Thursday, January 17, 2008

Cultural Globalization

Tyler Cowen has an interesting piece on the topic over at Mint. The article pretty much echoes what Cris Lingle had to say at a forum I was involved in late last year. The backlash against cultural globalization is inevitable and understandable. A group of people in every society have certain attachments to what they perceive as “their culture” and whenever those traits are seen to be disappearing rapidly; there will be a backlash from some quarters. Cris called this a “Clash of Generations”, he saw it as a battle between young people who want to change things around while the generations before wanting to keep things the way they are. That’s probably true, although I could show few young people who’d viscously defend what they call the “Sri Lankan Culture”.

This backlash, as Tyler argues is healthy as it keeps things in check, as long as one keeps a sense of perspective. It’s perspective that’s unfortunately missing from those who oppose this inevitability.

Cultural globalization is made to be seen as something which comes only from “them to us” and in most cases simply put down to “Americanization”. This clearly is not the case. First of all when “it” does indeed comes from “them to us”, it doesn’t arrive pre-packaged, in fact its always localized, after all (contrary to what left-wing conspiracy theorists may tell you) the “west” is not out to colonize everywhere else, they (and by they, I mean those companies) are just here to make some revenue for themselves. The only way they can do that is to give us something we’d want to have. Tyler notices this when he says,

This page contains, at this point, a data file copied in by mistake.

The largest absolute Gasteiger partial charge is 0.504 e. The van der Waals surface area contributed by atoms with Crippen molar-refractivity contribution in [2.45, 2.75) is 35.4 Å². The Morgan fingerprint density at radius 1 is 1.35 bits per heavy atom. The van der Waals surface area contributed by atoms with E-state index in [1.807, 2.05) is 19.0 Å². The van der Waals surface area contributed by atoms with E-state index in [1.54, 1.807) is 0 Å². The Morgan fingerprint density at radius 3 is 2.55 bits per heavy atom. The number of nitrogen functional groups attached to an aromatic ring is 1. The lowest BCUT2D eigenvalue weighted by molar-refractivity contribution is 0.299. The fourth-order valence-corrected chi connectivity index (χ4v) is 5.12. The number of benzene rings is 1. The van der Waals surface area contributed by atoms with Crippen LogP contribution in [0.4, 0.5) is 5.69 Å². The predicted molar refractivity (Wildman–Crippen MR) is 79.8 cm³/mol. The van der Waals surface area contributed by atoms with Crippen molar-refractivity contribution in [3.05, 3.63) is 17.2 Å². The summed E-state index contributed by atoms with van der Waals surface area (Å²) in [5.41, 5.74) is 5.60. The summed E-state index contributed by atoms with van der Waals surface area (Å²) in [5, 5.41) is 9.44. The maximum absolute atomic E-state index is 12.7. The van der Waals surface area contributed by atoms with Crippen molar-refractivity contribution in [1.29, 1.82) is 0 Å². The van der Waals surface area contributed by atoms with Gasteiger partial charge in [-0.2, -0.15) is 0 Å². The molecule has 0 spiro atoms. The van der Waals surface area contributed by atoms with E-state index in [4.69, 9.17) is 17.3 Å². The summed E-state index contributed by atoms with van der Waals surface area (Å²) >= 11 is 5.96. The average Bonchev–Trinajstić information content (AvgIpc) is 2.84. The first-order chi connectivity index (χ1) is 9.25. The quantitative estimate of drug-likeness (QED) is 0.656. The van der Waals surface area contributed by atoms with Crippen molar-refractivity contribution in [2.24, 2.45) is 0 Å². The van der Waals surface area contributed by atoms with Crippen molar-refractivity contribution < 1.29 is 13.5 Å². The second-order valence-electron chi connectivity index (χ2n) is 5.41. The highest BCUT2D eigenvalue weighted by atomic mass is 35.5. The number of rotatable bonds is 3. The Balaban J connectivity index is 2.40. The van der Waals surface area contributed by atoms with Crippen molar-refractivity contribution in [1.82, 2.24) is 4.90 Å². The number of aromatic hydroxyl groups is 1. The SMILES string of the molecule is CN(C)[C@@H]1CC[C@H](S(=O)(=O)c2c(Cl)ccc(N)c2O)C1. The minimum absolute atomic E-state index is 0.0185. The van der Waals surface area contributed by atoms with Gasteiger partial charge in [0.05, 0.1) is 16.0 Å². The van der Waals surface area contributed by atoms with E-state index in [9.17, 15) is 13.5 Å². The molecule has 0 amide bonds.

..some of the chains such as McDonald’s bend towards local taste with curry and tikka and lamb burger. Going out to eat is often more for the air conditioning than for the food.
I can think of many more examples, but most striking perhaps is what I encountered in Bangalore where I found a KFC restaurant with a vegetarian section. That’s right. Kentucky Fried Chicken has a pure vegetarian section. In Sri Lanka too the KFC’s, McDonald’s sells their version of Kottu. Not to mention the many Chinese restaurants serving what’s probably closer to local food than Chinese.

Tyler also speaks about the flip side,
In my home town of Fairfax, Virginia, it is now easier to get a good dosa than a good hamburger, but it still feels like America, albeit a different America than that of 1953.
Tyler of course doesn’t worry much about this, but there are people in the U.S. who especially in light of the emerging population patterns, issues of identity will become an emerging topic in U.S. politics. I’d say everyone should appreciate humanity and just take a chill pill, cultural globalization is inevitable, but it certainly won’t be Americanization nor one-way traffic. Sri Lankans are more likely to wear Kurthas and sing Baila than to flip burgers while listening to dirty rap.

Read Tyler Cowen’s article and Chris Lingle’s talk.

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